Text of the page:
Even so, though, there’s something else this customer isn’t understanding. People who own and/or work at restaurants spend an awful lot of time catering to the needs of every customer they serve. To do that requires a lot of effort, coordination, and literally hundreds of improvised decisions each day. When they set a policy of some kind, like a delivery radius, they do so because that’s one less thing to figure out and decide during the day. Outside the radius? Easy decision: no delivery. It’s not that they don’t want to make the accommodation for people just outside the line. They just don’t want to have to solve another problem and make another decision, and that cutoff has to exist somewhere. It’s nothing personal, which is something this reviewer didn’t quite understand. Because she ended up going way too far:

“Good luck ordering from these degenerates. So sad because I am a supporter of mom and pop business but this one is just– stunning. In the worst way possible.”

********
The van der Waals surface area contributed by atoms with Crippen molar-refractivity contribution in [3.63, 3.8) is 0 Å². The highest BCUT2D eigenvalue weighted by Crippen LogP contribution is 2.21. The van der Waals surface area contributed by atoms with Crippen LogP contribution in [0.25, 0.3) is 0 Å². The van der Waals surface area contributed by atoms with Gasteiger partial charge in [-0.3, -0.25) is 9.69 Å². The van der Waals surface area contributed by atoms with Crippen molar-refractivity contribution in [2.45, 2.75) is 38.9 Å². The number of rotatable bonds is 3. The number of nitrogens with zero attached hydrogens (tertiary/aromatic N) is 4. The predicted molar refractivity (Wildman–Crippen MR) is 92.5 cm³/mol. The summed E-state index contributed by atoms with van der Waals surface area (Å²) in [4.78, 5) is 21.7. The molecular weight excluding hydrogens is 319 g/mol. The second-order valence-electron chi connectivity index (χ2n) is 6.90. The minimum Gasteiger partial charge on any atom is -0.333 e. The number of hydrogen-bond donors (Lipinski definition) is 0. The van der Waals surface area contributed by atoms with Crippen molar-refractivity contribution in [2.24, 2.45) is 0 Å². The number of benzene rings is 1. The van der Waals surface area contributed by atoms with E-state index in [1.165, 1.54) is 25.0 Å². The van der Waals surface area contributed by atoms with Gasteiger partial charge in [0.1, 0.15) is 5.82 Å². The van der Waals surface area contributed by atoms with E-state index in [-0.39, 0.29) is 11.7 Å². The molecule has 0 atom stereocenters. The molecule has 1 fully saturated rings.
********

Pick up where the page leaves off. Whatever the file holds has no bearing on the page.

There’s just no excuse for this. The owners decided set their delivery policy long before she ever tried to order, she decided for them it was OK to bend that rule—and then publicly labeled them degenerates when she didn’t get her way  This is the type of behavior restaurant owners and staff have to put up with on a regular basis. If you’re amazed that someone can behave like this publicly and with a permanent record of it, think of how much more often attitudes like this surface when it’s in the heat of the moment.

Perhaps that’s another benefit of Yelp. People who’ve never worked in hospitality get to see firsthand what happens when customer expectations aren’t met. If these criticisms seem harsh, it’s because they are. Take a look at your favorite restaurant’s Yelp page, and then read the one- and two-star reviews. Take a note of how it feels to have someone unfairly judge the place that’s fed you so well so many times before. And then imagine what it’s like to actually work there, or have opened it yourself, and consider what how these reviews are received. After that? Go leave them a nice review.